The BMW and Hyundai Rumored Engine Development Pact

This is a bit of a puzzler to me. Last year BMW announced it’s 500cc cylinder capacity range of engines. Both gas and diesel engines that share 40% of their components between fuel type and 60% of their components within fuel type across 3, 4, and 6 cylinder configurations.

BMW has really raised the bar for the competition with its EfficientDynamics program. The menage a trois of turbocharging, direct fuel injection, and Double VANOS with Valvetronic is the cutting edge for engine technology. BMW can make variants of these groups of engines from 1.2 or so liters to over 3 liters if need be.

And that is why I’m puzzled at the rumors of a cooperative venture with Hyundai to develop engine technology. Yes Hyundai can provide capital to fund research and Hyundai stands to gain from working with BMW. Hyundai has worked with German suppliers in the past, including Bosch, so there is some familiarity with similar parts/processes for engine management.

But above and beyond the funding, how would BMW gain from this joint development. Is there a smaller class of engines that is in the works?

Mercedes-Benz and BMW Joint EV Research

News reports have surfaced saying that Daimler and BMW will be working on urban EVs together. It would appear that what is actually happening is that both companies are contributing to a development effort being undertaken by the Technische Universitaet Muenchen (TUM) to create an urban EV in a 20 HP/900 pound (without battery) vehicle. At that weight and HP, I expect the vehicle to be about as quick as the auto-rickshaws seen in India (not quick at all).

That’s not exactly a joint venture, but BMW can contribute to light weight material construction given its work with CFRP Resin Transfer Molding. Carbon fiber is a key enabler of light weight in EVs, but the question is at what cost. Producing the base carbon fiber threads is energy intensive. The other issue is availability of the material for large scale construction. Currently CFRP is being used in airliners (the Boeing 787 Dreamliner is an example of large scale CFRP construction), but building airplanes in the odd 100s and 200 numbers consumes much less material than building hundreds of thousands or millions of cars using CFRP.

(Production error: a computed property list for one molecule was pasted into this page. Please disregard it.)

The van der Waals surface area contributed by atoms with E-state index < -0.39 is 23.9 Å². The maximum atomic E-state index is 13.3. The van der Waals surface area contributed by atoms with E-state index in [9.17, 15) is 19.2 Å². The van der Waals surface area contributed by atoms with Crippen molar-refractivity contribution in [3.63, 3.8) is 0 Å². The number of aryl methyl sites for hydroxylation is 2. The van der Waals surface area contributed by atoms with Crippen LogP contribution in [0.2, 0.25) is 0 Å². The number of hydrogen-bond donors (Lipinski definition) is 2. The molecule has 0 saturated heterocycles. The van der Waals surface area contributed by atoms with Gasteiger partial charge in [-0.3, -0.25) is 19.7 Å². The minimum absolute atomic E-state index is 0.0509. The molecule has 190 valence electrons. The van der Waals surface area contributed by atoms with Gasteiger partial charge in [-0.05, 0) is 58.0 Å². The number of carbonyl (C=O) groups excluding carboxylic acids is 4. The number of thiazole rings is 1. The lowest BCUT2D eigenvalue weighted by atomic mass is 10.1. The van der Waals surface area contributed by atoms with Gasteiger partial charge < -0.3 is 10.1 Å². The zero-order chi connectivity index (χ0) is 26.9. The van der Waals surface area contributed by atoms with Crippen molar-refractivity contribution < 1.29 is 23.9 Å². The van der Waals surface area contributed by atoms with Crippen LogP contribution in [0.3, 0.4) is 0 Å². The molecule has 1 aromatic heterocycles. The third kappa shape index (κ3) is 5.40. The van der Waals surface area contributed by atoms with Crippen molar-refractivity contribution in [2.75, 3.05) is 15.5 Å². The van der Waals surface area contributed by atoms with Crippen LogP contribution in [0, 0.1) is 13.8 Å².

BMW in Emerging Markets

Having been in Bangalore for two weeks plus now it becomes apparent that as income levels rise in India the demand for premium vehicles will rise with it. It’s interesting to see 3 series and 5 series BMWs on the streets of Bangalore, they dwarf the Hyundai i10s, Suzuki Swifts, and particularly the Tata Nano’s (that resemble nothing less than Stan Mott’s famous – or rather, infamous – Cyclops).

The problem with driving a BMW in Bangalore is the utter lack of joy to be had driving in this metropolitan area. The speeds are low (thanks to the ubiquitous speed bumps), the near misses are measured by the meter not mile, and roads are asked to handle many more vehicles than they were designed for. It seems to be nearly impossible to sell a car meant for driving in a city that doesn’t reward the act of driving.

That begs the question that are the emerging markets then home for some of the A & B class FWD BMWs. Possibly – and offering a premium, decent driver, in both the A & B class segments makes sense in a market like Bangalore’s. For one thing, those classes of cars fit the situation better, both in terms of what the infrastructure can handle and the current economic conditions.

But there is the future to consider and if what I’ve learned of the income potential of the software engineers (that are clustered in Bangalore), you can whet their appetite for 3ers and 5ers with a decent entry model. This market will boom and within the next twenty years. Especially when the world breaks out of its current economic doldrums.

And as income rises in India and a solid middle class becomes entrenched, look for more attention to be paid to the desires of a middle class society. And that includes addressing the current state of transportation in the city.

It is the Indian and Chinese markets that could push BMW sales well beyond the two million mark in the next half century. To ignore these markets is to place your future in peril. The best advice for any car company would be to paraphrase Horace Greeley, “Go east, young man!”. Those that are in these markets have taken steps to ensure survival, those that haven’t have already failed.